Americans will lose the personal exemptions that often dictate how much money is withheld from their paychecks. They will instead pay taxes through a new regime that exempts a higher level of income from taxation and then subjects much of the rest to lower tax rates. Many more Americans will have access to the expanded Child Tax Credit, but they will also lose the ability to deduct large amounts of state income and local property taxes. On net, Republicans believe the changes will lower most people’s taxes. But there will be many Americans who see their taxes go up, particularly those in high-tax states like New York, New Jersey and California.

The House and Senate plan to vote on the tax bill next week, clearing the way for President Donald Trump to sign it into law. Many of its changes – lower tax rates and fewer deductions – will go into effect in January, though it will likely take some time for the economy to adjust.

The package has sweeping political and economic changes, and the ramifications might not be fully known for years.

It would represent Trump’s first major legislative victory and includes both an overhaul of the tax code and a targeted change to the Affordable Care Act, which Republicans have long sought to dismantle.

The tax plan has enormous benefits for many businesses, with a permanent and sharp reduction in tax rates that Republicans believe will trigger more economic growth and lead to higher wages.

It also changes the tax system for American households, temporarily lowering rates and creating new limits on deductions that are expected to lower the taxes of most Americans but could still lead millions to owe the government more.

The plan will also add at least $1 trillion to the debt over 10 years, based on numerous economic forecasts, an issue that will likely intensify policy debate in Washington into 2018.

The bill was originally pitched as a sweeping tax cut for the middle class, but it changed over the course of several months as Republicans demanded a variety of changes.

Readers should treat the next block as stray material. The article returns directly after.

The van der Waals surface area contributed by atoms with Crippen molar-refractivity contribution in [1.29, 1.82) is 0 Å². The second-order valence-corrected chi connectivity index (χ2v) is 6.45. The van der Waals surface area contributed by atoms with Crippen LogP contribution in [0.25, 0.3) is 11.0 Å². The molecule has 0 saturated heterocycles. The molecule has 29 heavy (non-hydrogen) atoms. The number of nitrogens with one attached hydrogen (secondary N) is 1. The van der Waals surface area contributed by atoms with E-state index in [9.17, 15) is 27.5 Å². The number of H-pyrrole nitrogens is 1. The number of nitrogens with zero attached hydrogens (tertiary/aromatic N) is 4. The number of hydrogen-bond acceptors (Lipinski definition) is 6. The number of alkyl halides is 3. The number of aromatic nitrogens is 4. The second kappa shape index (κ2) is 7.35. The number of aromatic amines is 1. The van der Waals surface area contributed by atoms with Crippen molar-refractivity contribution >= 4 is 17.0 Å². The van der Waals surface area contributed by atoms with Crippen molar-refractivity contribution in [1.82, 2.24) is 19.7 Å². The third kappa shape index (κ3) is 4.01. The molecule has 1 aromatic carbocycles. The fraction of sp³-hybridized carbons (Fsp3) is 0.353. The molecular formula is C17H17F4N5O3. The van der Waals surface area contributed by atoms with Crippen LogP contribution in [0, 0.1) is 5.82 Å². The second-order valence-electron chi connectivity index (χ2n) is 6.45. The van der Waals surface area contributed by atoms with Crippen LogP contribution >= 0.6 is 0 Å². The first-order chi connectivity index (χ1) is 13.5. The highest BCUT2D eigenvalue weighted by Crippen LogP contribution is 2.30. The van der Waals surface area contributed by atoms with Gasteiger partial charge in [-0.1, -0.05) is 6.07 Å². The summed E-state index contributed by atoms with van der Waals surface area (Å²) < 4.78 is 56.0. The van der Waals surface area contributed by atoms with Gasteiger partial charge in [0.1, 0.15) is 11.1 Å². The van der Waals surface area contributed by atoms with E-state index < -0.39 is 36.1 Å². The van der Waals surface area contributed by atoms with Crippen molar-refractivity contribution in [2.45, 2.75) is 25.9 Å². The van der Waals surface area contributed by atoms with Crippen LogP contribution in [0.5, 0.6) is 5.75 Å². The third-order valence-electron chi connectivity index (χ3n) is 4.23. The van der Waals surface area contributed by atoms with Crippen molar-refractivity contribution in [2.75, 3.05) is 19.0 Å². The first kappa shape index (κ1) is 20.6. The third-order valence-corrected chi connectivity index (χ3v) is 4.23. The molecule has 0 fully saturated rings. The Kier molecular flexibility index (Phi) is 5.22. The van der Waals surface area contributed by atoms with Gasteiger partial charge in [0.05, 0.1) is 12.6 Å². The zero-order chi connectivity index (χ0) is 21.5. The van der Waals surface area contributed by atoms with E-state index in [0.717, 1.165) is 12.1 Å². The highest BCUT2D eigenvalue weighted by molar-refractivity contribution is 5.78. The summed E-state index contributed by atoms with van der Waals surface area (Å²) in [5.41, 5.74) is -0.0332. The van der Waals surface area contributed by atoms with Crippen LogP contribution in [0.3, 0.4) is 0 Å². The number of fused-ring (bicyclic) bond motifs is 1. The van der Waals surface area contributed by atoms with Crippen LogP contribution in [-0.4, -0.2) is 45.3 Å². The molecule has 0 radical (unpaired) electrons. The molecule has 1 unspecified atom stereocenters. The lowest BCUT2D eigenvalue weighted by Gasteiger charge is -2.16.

Sen. Ron Johnson, R-Wis., extracted more tax cuts for businesses whose owners file their taxes through the individual income tax code.

Sen. Susan Collins, R-Maine, and East Coast Republicans demanded changes that allow Americans to deduct up to $10,000 state and local taxes.

House Republicans tried to cap the mortgage-interest deduction to interest paid on up to $500,000 in new home loans, but they acquiesced eventually to a $750,000 cap.

A number of Republican donors complained that the bill could push their taxes up, so Republicans agreed to a late change that lowers the top tax rate to 37 percent.

For many Americans, the tax bill could have an immediate impact.

It could alter the tax benefit of mortgages issued in just two weeks, and Americans could see more take-home pay in their paychecks by February.

The process of filing taxes each year will change, however, and could lead Americans to change how they allocate money. It could also lead companies to restructure, based on their income, investment and spending patterns.

Many of the changes made late in the negotiations benefited businesses and the wealthy, but Rubio’s late-stage demands pulled the package back a bit more toward its working-class roots.

Republicans had proposed to expand the Child Tax Credit from $1,000 to $2,000, but the benefits formula they’d planned to use would have capped the credit for many low and moderate-income families at $1,100. Rubio demanded the credit be raised, and Republicans at first believed he would balk, in part because he voted for the Senate bill even after the party rebuffed his effort to expand the Child Tax Credit in that measure.